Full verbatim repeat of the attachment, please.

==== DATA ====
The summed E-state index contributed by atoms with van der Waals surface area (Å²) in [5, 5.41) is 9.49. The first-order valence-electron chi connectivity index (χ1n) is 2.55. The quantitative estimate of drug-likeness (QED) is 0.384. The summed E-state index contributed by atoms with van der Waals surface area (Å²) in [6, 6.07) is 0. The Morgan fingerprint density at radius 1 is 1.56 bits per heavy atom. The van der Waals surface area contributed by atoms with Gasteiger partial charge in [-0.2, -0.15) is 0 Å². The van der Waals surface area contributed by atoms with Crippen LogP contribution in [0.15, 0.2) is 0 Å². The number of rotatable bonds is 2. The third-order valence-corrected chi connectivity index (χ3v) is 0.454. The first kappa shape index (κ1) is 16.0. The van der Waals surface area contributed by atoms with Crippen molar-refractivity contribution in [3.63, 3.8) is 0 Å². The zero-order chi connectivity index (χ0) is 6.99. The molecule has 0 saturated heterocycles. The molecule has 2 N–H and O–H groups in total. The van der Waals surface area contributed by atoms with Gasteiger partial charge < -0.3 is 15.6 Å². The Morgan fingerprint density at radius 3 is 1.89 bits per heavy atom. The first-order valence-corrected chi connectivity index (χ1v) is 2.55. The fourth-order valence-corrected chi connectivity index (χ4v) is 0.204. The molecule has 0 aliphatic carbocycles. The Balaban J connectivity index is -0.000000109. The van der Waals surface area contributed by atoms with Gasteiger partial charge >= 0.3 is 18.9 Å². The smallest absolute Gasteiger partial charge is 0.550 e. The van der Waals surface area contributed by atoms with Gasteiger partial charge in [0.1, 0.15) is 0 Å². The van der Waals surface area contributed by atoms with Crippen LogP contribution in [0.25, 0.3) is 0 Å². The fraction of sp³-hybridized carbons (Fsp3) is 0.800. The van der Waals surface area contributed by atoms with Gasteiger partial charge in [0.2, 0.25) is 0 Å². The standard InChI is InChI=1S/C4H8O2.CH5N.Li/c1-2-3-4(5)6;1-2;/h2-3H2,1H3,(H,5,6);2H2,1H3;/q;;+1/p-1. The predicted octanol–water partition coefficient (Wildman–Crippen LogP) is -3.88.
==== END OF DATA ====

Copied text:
The summed E-state index contributed by atoms with van der Waals surface area (Å²) in [5, 5.41) is 9.49. The first-order valence-electron chi connectivity index (χ1n) is 2.55. The quantitative estimate of drug-likeness (QED) is 0.384. The summed E-state index contributed by atoms with van der Waals surface area (Å²) in [6, 6.07) is 0. The Morgan fingerprint density at radius 1 is 1.56 bits per heavy atom. The van der Waals surface area contributed by atoms with Gasteiger partial charge in [-0.2, -0.15) is 0 Å². The van der Waals surface area contributed by atoms with Crippen LogP contribution in [0.15, 0.2) is 0 Å². The number of rotatable bonds is 2. The third-order valence-corrected chi connectivity index (χ3v) is 0.454. The first kappa shape index (κ1) is 16.0. The van der Waals surface area contributed by atoms with Crippen molar-refractivity contribution in [3.63, 3.8) is 0 Å². The zero-order chi connectivity index (χ0) is 6.99. The molecule has 0 saturated heterocycles. The molecule has 2 N–H and O–H groups in total. The van der Waals surface area contributed by atoms with Gasteiger partial charge < -0.3 is 15.6 Å². The Morgan fingerprint density at radius 3 is 1.89 bits per heavy atom. The first-order valence-corrected chi connectivity index (χ1v) is 2.55. The fourth-order valence-corrected chi connectivity index (χ4v) is 0.204. The molecule has 0 aliphatic carbocycles. The Balaban J connectivity index is -0.000000109. The van der Waals surface area contributed by atoms with Gasteiger partial charge >= 0.3 is 18.9 Å². The smallest absolute Gasteiger partial charge is 0.550 e. The van der Waals surface area contributed by atoms with Gasteiger partial charge in [0.1, 0.15) is 0 Å². The van der Waals surface area contributed by atoms with Crippen LogP contribution in [0.25, 0.3) is 0 Å². The fraction of sp³-hybridized carbons (Fsp3) is 0.800. The van der Waals surface area contributed by atoms with Gasteiger partial charge in [0.2, 0.25) is 0 Å². The standard InChI is InChI=1S/C4H8O2.CH5N.Li/c1-2-3-4(5)6;1-2;/h2-3H2,1H3,(H,5,6);2H2,1H3;/q;;+1/p-1. The predicted octanol–water partition coefficient (Wildman–Crippen LogP) is -3.88.